However, that misses the big picture as well. Choosing any tech today for the purpose of building games for Web is deciding a future course by the back-view mirror. Web, as it is today, is about a 500M connected, actively used devices market. Sure, more PCs have been sold, and about that many are sold both this and next year, but the total number of devices sold doesn't matter - the number of people using them for anything resembling your product (here, games) does. So, I'll put a stake in the ground at 500M.

In comparison - iPad and other tablets reach about 100M devices this year, and projections look like about as much more next year. I would argue that most of them will be used for casual entertainment, at least some of their active time. That makes tablet-class devices (large touchscreen, no keyboard, used on a couch or other gaming-friendly situations) a significant fraction of the Web market already, and that will only be growing going forward.

Mobiles are a class of their own. Several billion devices already, maybe about a billion of them smart phones, some projections claim another billion smart phone-class devices to be sold next year. Just by limiting the market to only those devices which sport installable apps, touch screens, significant processing power (think iPhone and Android devices, possibly excluding lowest-end Android and the iPhone 1.0 and 3G), you're still looking at a potential market of 1 billion devices or so. Now, phones are not in my book very gaming-friendly - the screen is small, touch controls obscure parts of it, play sessions are very short, the device spends most time in a pocket and rarely gets focused attention, and play can be interrupted by many, many things. Still, as we've seen, great games and great commercial success can be created on the platform.

However, lets not pretend that a Web game could ever have worked on either a tablet or a phone without significant effort, both technical and conceptual. The platforms' underlying assumptions simply are too different.

So, how would you go about choosing a technology for creating a game for the future, instead of the past?

The choices are:

  • Native, writing for iOS only. Decent tools, except when they don't work, one platform, though a relatively large one with customer base proven to be happy to spend on apps.
  • Native, writing for iOS and Android. Perhaps for Windows Phone too, if that takes off. Welcome to niche markets or fragmentation hell.
  • Native, but with a cross-platform middleware that makes porting easier. Still, you're probably dealing with low-level crap on a daily basis.
  • HTML5, if you're willing to endure an unstable, changing platform, more fragmentation, dubious performance, and frankly, bad tools. Things will be different in a couple of year's time, I'm sure, but today, that's what it's really like. I would do HTML5 for apps, but not for games, because that way you'll get to leverage the best parts of web and skip on the hairiest client-side issues. In theory you'll also get Web covered, but in practice, making anything "advanced" work on even one platform is hard work.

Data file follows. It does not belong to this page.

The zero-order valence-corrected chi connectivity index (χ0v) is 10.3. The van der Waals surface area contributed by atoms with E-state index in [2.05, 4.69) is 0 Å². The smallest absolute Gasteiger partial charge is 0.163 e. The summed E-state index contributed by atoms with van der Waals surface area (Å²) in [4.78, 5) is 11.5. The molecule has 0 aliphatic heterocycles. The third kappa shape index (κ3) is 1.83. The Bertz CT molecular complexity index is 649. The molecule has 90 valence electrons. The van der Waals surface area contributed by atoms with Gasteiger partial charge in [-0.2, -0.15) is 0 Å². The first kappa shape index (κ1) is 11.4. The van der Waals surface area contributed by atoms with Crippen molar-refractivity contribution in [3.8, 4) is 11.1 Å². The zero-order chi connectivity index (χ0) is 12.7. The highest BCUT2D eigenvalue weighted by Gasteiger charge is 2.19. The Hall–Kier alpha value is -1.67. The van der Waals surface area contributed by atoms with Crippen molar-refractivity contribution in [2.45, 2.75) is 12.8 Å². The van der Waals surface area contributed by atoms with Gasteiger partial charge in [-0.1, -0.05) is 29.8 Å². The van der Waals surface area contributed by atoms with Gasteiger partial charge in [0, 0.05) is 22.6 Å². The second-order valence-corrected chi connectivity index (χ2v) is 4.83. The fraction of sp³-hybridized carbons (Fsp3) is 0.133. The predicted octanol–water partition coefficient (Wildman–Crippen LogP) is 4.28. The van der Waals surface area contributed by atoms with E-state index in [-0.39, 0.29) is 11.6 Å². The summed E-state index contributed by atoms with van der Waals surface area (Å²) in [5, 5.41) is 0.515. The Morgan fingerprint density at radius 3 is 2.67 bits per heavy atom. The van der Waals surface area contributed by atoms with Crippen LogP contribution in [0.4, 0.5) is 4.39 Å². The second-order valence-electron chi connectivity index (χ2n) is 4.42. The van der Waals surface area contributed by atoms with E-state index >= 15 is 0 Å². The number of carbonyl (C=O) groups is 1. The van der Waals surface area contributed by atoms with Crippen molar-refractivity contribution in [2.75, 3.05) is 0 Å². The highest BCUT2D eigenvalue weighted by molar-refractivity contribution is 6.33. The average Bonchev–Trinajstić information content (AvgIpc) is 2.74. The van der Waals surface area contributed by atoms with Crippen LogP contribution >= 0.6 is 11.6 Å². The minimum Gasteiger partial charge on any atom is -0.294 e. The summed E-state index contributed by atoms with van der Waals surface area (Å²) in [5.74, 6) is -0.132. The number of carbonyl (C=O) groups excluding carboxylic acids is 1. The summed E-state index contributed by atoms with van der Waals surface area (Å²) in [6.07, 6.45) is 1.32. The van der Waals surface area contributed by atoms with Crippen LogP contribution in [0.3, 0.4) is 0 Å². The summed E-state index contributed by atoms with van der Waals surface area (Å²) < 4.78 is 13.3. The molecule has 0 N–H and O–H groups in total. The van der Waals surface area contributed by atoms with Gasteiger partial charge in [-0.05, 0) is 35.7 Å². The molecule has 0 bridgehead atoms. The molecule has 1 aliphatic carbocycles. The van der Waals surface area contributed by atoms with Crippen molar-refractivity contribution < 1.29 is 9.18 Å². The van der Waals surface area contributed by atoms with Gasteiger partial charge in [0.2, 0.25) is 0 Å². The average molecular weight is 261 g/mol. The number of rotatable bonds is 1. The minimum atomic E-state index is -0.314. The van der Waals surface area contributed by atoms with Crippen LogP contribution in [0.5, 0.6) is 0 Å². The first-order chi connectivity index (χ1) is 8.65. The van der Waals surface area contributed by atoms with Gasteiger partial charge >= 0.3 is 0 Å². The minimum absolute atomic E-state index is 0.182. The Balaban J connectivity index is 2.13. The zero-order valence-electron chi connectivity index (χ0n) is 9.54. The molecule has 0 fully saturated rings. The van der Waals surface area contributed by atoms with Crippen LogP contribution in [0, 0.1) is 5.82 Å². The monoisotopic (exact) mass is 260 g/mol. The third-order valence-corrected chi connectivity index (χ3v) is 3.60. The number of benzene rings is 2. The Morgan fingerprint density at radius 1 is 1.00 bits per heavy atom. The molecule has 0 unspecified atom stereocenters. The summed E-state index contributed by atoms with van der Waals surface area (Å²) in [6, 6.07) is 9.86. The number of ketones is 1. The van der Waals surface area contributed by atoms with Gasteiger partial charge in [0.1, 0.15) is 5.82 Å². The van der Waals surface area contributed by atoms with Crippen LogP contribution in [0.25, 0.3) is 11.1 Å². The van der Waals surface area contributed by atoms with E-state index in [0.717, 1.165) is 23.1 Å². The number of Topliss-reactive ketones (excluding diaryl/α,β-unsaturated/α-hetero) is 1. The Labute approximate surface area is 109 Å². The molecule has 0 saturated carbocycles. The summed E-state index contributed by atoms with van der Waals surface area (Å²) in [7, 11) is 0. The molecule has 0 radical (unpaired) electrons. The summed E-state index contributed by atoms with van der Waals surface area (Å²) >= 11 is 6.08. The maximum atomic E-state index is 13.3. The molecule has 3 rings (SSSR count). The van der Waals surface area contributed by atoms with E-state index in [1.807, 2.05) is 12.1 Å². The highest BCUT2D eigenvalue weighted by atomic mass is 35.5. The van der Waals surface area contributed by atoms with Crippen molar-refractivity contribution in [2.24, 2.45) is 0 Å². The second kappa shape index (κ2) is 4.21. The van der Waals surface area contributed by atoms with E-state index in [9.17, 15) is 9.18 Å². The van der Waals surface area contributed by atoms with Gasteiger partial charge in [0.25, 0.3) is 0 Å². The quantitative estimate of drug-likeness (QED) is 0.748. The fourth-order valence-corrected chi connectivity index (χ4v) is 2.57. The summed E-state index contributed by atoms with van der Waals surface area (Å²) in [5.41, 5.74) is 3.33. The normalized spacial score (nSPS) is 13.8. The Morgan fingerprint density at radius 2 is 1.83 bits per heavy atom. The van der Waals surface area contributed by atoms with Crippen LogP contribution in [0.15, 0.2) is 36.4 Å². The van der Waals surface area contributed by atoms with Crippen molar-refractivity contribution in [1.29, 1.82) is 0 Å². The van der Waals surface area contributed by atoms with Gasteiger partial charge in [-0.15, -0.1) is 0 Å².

• AIR, if you continue to have faith that Adobe will deliver. In theory, this is great: a very cross-platform tech, you can apply some of the same stuff on Web too, get access to most features on most platforms on almost-native level, performance is not bad at all, and so on. Except in practice HW-accelerated 3D actually isn't available on mobile platforms, its cousin Flash was managed to oblivion, and perhaps most crucially, Adobe's business is serving ad/marketing/content customers, not developers. I keep hoping, but the facts aren't encouraging. For now though, you'd base your tech on a great Web platform with a reasonable conversion path to a mobile application, caveats in mind.
  • Unity, if you're happy with the 3D object-oriented platform and tools. You'll get to create installable games on all platforms, but lets face it: you will give up Web, because Unity's plugin doesn't have a useful reach. Here, the success case makes you almost entirely tables/mobile, with PC distribution (in the form of an installable app, not a Web game) less than a rounding error. This is probably what you'd be looking for in just a few years time anyway, even if today it looks like a painful drawback.
Conclusion: Working on tools? HTML5. Web game for the next 2 years? Flash 11. Mobile game? Unity, if its 3D model fits your concept. AIR if not, though you'll take a risk that Adobe further fumbles with the platform and never gets AIR 3 with Stage3D enabled on mobile devices out the door. Going native is a choice, of course, but one that exceeds my personal taste for masochism.

On the upside, Unity is actively doing something to expand their market, including trying to make Unity games run on top of Flash 11 on PC/Mac, so in theory you might be getting the Web distribution as a bonus. Making code written for Mono (.NET/C#/whatever you want to call it) run on the AS3/AVM Flash runtime is not an easy task though, so consider it a bonus, not a given.